In “Understanding Link Analysis and Using it Investigations,” I detailed how to get started and some fundamentals on link analysis. What I didn’t cover was how long you should be involved in the pursuit portion of your investigation, how to present your finding to executives, and what not to include in your presentation.
Open Source Intelligence – How Long should I Hunt?
I get asked many times how long you should spend on an Open Source Intelligence (OSINT) investigation. The answer depends on many variables on the target, the information needed to operationalize another component of the investigation, and — well, frankly the list goes on. In a perfect world, I try to dedicate anywhere between 24-40 hours per entity on collection prior to the documentation phase of the project. (*Once mapped, I’ll start a sub process for monitoring so I can get a feel for them and collect as much data as possible to create a fingerprint on their writing style)
This may seem overboard, but it gives a sober perspective concerning the footprint of the target. If you don’t find anything within a few hours or an extended period of time you either need to ask better questions to find clues or you need to add a few points for the operational security (Opsec) of your target. Remember, even if there isn’t data, this is, in itself data. Everyone still orders pizza, has a mom, and has a daily routine. Adapt, map and rework your plan.
From a process perspective, the dedicated time may not all be at once. Sometimes I will hunt for two days, document for two days, and then get back on collection and mapping. Having a break from collection will enable you to correlate subconsciously as you put the puzzle pieces together. Documenting everything you have when you are stuck or as a time-based process also helps solidify what you know to help you ask better questions when you get back in the ring.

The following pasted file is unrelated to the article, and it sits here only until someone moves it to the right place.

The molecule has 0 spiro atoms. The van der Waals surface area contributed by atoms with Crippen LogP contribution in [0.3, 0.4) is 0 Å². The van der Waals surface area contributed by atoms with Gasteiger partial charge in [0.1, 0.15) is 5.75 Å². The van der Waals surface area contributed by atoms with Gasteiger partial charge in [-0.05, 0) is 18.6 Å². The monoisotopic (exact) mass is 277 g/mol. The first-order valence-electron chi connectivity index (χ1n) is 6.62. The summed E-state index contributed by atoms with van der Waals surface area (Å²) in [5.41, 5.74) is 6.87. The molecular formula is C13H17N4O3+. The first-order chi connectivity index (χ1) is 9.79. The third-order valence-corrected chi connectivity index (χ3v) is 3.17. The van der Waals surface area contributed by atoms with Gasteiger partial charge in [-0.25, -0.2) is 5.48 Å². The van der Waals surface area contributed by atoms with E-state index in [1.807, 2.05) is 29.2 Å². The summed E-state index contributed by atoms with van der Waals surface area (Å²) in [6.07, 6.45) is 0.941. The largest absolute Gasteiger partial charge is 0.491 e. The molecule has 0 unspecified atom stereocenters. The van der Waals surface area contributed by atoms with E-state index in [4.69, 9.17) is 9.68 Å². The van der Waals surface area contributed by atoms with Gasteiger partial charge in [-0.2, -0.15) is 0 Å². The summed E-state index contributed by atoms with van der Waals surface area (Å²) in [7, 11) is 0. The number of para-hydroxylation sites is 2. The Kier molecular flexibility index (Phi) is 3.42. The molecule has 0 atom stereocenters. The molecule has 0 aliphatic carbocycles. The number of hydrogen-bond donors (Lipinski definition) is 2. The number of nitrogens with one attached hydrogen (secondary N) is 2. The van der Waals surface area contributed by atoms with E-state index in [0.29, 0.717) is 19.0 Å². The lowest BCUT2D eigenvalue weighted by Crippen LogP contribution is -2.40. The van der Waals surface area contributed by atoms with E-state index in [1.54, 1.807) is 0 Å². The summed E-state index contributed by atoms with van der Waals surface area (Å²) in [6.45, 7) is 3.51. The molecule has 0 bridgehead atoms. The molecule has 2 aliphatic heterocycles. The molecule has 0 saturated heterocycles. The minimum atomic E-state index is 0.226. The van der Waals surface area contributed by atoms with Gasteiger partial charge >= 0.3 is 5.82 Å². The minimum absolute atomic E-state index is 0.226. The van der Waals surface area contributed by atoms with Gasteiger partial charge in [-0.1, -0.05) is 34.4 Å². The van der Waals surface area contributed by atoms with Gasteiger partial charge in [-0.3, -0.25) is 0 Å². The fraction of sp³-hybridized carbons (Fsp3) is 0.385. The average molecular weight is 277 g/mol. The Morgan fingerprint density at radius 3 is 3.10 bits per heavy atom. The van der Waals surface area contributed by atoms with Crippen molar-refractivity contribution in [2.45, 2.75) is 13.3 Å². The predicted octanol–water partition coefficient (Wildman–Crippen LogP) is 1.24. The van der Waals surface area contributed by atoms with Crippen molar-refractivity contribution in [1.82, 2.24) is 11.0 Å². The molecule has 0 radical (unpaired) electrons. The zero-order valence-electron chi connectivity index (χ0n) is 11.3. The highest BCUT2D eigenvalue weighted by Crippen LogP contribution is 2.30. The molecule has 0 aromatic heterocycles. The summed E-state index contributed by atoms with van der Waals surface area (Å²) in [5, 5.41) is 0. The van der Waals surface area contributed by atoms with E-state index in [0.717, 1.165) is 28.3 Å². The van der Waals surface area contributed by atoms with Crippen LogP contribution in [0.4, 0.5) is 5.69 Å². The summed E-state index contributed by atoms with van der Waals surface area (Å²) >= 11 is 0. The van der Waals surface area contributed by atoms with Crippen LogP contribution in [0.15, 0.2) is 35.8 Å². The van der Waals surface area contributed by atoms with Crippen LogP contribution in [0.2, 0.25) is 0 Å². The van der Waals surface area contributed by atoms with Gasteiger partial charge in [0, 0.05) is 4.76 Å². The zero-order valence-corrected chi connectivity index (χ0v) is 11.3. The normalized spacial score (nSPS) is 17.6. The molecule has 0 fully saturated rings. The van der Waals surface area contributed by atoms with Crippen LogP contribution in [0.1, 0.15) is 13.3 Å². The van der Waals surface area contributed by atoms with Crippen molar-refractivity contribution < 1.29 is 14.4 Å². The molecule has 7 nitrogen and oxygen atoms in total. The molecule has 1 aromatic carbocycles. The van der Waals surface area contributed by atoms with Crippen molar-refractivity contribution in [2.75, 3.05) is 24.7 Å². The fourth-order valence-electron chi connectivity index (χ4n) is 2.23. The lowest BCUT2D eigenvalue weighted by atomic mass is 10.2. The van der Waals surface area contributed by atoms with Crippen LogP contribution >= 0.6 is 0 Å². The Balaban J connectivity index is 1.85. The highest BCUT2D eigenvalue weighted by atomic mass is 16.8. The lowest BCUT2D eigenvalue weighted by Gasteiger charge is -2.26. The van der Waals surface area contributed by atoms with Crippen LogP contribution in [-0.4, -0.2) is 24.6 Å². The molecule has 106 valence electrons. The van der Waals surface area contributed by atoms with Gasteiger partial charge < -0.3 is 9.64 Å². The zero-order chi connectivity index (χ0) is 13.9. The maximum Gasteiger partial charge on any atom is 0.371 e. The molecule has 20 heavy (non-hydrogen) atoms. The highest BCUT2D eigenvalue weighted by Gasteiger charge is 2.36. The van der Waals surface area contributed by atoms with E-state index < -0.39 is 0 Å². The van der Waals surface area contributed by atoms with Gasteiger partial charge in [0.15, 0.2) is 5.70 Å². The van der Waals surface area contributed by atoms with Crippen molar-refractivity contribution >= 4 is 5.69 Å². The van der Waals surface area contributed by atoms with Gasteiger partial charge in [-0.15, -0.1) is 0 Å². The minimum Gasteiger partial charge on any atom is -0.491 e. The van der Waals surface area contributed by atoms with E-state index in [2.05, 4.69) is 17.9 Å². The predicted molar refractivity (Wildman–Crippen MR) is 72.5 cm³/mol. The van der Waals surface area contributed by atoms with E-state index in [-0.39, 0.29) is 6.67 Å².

Link Analysis Presentation for Different Audiences
When presenting your link analysis charts, remember you will likely have two different audiences. The executive and the technical audience. Don’t bog the executive down with too many details and try to keep the facts to three or four quick facts followed by the picture to illustrate your point. Don’t stray too far from those facts with your illustration and solution.
With your technical team or other analyst you can have greater details. Just remember if you are sharing things that are highly complex, distill the information into those top three or four. No More. If you have to hold multiple meetings to cover all the facts, do so.
What Not To Do With Link Analysis
Don’t become the greedy analyst (or academic) who wants all the data in the world with no plan on how to utilize it nor enough time to analyze everything you collected. You also don’t want to “Visualize” everything just because you have everything in your link analysis platform. This can result in what I call “Doo-Doo” graphing.
Remember, visualizing Doo-Doo is still Doo-Doo! Just because you have tons of information doesn’t mean it has any meaning whatsoever.
With extensive experience in defensive and offensive security, Daniel has been a quiet trailblazer in digital intel-gathering long before cyber intelligence became a discipline. More than a decade ago he was inventing and applying his own intelligence tools in support of companies and governments around the world facing urgent threats. Using this deep understanding of web technologies and the behaviors of cybercriminals, he has enhanced, updated and packaged these tools under ShadowDragon.
Daniel is a member of the Odonata Holdings, Inc.